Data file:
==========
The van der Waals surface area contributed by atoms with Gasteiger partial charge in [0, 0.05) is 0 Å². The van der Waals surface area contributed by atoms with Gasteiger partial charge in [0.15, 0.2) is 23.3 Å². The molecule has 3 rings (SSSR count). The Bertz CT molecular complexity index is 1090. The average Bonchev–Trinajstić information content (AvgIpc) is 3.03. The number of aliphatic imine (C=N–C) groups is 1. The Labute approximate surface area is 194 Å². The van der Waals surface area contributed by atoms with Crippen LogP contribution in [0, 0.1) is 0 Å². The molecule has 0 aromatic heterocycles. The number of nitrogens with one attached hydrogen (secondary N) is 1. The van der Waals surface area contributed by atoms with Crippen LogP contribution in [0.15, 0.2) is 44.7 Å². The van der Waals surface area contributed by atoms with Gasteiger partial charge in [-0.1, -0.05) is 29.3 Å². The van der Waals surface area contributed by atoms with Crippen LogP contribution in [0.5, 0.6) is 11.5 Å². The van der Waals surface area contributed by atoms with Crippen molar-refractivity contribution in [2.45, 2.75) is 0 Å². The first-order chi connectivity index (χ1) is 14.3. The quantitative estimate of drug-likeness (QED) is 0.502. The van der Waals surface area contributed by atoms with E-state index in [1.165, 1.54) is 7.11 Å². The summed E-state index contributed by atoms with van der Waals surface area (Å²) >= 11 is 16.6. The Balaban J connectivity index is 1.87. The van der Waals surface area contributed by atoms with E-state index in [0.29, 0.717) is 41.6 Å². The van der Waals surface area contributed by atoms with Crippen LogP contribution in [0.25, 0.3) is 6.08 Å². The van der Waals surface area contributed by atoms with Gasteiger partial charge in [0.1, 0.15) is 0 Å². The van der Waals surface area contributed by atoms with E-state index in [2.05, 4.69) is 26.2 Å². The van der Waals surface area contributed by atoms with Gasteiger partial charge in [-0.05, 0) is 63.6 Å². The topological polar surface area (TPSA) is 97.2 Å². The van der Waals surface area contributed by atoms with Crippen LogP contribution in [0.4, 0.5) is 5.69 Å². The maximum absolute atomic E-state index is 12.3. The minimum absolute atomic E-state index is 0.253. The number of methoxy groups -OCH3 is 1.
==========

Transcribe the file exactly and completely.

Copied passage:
The van der Waals surface area contributed by atoms with Gasteiger partial charge in [0, 0.05) is 0 Å². The van der Waals surface area contributed by atoms with Gasteiger partial charge in [0.15, 0.2) is 23.3 Å². The molecule has 3 rings (SSSR count). The Bertz CT molecular complexity index is 1090. The average Bonchev–Trinajstić information content (AvgIpc) is 3.03. The number of aliphatic imine (C=N–C) groups is 1. The Labute approximate surface area is 194 Å². The van der Waals surface area contributed by atoms with Crippen LogP contribution in [0, 0.1) is 0 Å². The molecule has 0 aromatic heterocycles. The number of nitrogens with one attached hydrogen (secondary N) is 1. The van der Waals surface area contributed by atoms with Crippen LogP contribution in [0.15, 0.2) is 44.7 Å². The van der Waals surface area contributed by atoms with Gasteiger partial charge in [-0.1, -0.05) is 29.3 Å². The van der Waals surface area contributed by atoms with Crippen LogP contribution in [0.5, 0.6) is 11.5 Å². The van der Waals surface area contributed by atoms with Crippen molar-refractivity contribution in [2.45, 2.75) is 0 Å². The first-order chi connectivity index (χ1) is 14.3. The quantitative estimate of drug-likeness (QED) is 0.502. The van der Waals surface area contributed by atoms with E-state index in [1.165, 1.54) is 7.11 Å². The summed E-state index contributed by atoms with van der Waals surface area (Å²) >= 11 is 16.6. The Balaban J connectivity index is 1.87. The van der Waals surface area contributed by atoms with E-state index in [0.29, 0.717) is 41.6 Å². The van der Waals surface area contributed by atoms with Crippen LogP contribution in [0.25, 0.3) is 6.08 Å². The van der Waals surface area contributed by atoms with Gasteiger partial charge in [0.1, 0.15) is 0 Å². The van der Waals surface area contributed by atoms with E-state index in [2.05, 4.69) is 26.2 Å². The van der Waals surface area contributed by atoms with Gasteiger partial charge in [-0.05, 0) is 63.6 Å². The topological polar surface area (TPSA) is 97.2 Å². The van der Waals surface area contributed by atoms with Crippen LogP contribution in [0.4, 0.5) is 5.69 Å². The maximum absolute atomic E-state index is 12.3. The minimum absolute atomic E-state index is 0.253. The number of methoxy groups -OCH3 is 1.